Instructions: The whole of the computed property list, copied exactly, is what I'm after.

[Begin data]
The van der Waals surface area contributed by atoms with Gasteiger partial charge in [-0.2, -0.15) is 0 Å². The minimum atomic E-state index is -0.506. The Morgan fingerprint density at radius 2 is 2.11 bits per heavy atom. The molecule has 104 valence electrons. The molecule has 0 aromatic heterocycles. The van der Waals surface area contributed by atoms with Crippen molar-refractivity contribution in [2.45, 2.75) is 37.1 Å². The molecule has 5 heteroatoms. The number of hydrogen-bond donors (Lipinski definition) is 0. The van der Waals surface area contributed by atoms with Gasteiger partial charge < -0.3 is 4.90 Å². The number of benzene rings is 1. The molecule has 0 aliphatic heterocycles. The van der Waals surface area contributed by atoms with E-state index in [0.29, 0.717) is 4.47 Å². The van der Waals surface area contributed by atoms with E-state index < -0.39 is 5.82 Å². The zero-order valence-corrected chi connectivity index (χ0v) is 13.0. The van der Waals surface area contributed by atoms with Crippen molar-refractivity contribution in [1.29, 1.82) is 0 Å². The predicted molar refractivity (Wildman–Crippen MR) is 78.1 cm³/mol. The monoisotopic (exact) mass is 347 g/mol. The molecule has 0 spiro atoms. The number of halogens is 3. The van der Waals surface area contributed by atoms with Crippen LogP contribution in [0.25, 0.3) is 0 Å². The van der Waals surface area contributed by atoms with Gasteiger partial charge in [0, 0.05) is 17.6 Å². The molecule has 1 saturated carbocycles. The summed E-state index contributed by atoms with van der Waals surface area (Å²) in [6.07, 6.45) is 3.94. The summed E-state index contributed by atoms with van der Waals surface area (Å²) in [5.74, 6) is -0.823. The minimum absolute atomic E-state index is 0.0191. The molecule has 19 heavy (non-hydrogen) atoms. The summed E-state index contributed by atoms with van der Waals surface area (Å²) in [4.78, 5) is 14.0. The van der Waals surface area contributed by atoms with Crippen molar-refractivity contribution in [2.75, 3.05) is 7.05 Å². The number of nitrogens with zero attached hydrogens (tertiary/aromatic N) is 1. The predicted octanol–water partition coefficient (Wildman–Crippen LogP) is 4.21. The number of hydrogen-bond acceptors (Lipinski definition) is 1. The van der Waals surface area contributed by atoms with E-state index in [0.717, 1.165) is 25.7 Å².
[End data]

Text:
The van der Waals surface area contributed by atoms with Gasteiger partial charge in [-0.2, -0.15) is 0 Å². The minimum atomic E-state index is -0.506. The Morgan fingerprint density at radius 2 is 2.11 bits per heavy atom. The molecule has 104 valence electrons. The molecule has 0 aromatic heterocycles. The van der Waals surface area contributed by atoms with Crippen molar-refractivity contribution in [2.45, 2.75) is 37.1 Å². The molecule has 5 heteroatoms. The number of hydrogen-bond donors (Lipinski definition) is 0. The van der Waals surface area contributed by atoms with Gasteiger partial charge < -0.3 is 4.90 Å². The number of benzene rings is 1. The molecule has 0 aliphatic heterocycles. The van der Waals surface area contributed by atoms with E-state index in [0.29, 0.717) is 4.47 Å². The van der Waals surface area contributed by atoms with E-state index < -0.39 is 5.82 Å². The zero-order valence-corrected chi connectivity index (χ0v) is 13.0. The van der Waals surface area contributed by atoms with Crippen molar-refractivity contribution in [1.29, 1.82) is 0 Å². The predicted molar refractivity (Wildman–Crippen MR) is 78.1 cm³/mol. The monoisotopic (exact) mass is 347 g/mol. The molecule has 0 spiro atoms. The number of halogens is 3. The van der Waals surface area contributed by atoms with Crippen LogP contribution in [0.25, 0.3) is 0 Å². The van der Waals surface area contributed by atoms with Gasteiger partial charge in [0, 0.05) is 17.6 Å². The molecule has 1 saturated carbocycles. The summed E-state index contributed by atoms with van der Waals surface area (Å²) in [6.07, 6.45) is 3.94. The summed E-state index contributed by atoms with van der Waals surface area (Å²) in [5.74, 6) is -0.823. The minimum absolute atomic E-state index is 0.0191. The molecule has 19 heavy (non-hydrogen) atoms. The summed E-state index contributed by atoms with van der Waals surface area (Å²) in [4.78, 5) is 14.0. The van der Waals surface area contributed by atoms with Crippen molar-refractivity contribution in [2.75, 3.05) is 7.05 Å². The number of nitrogens with zero attached hydrogens (tertiary/aromatic N) is 1. The predicted octanol–water partition coefficient (Wildman–Crippen LogP) is 4.21. The number of hydrogen-bond acceptors (Lipinski definition) is 1. The van der Waals surface area contributed by atoms with E-state index in [0.717, 1.165) is 25.7 Å².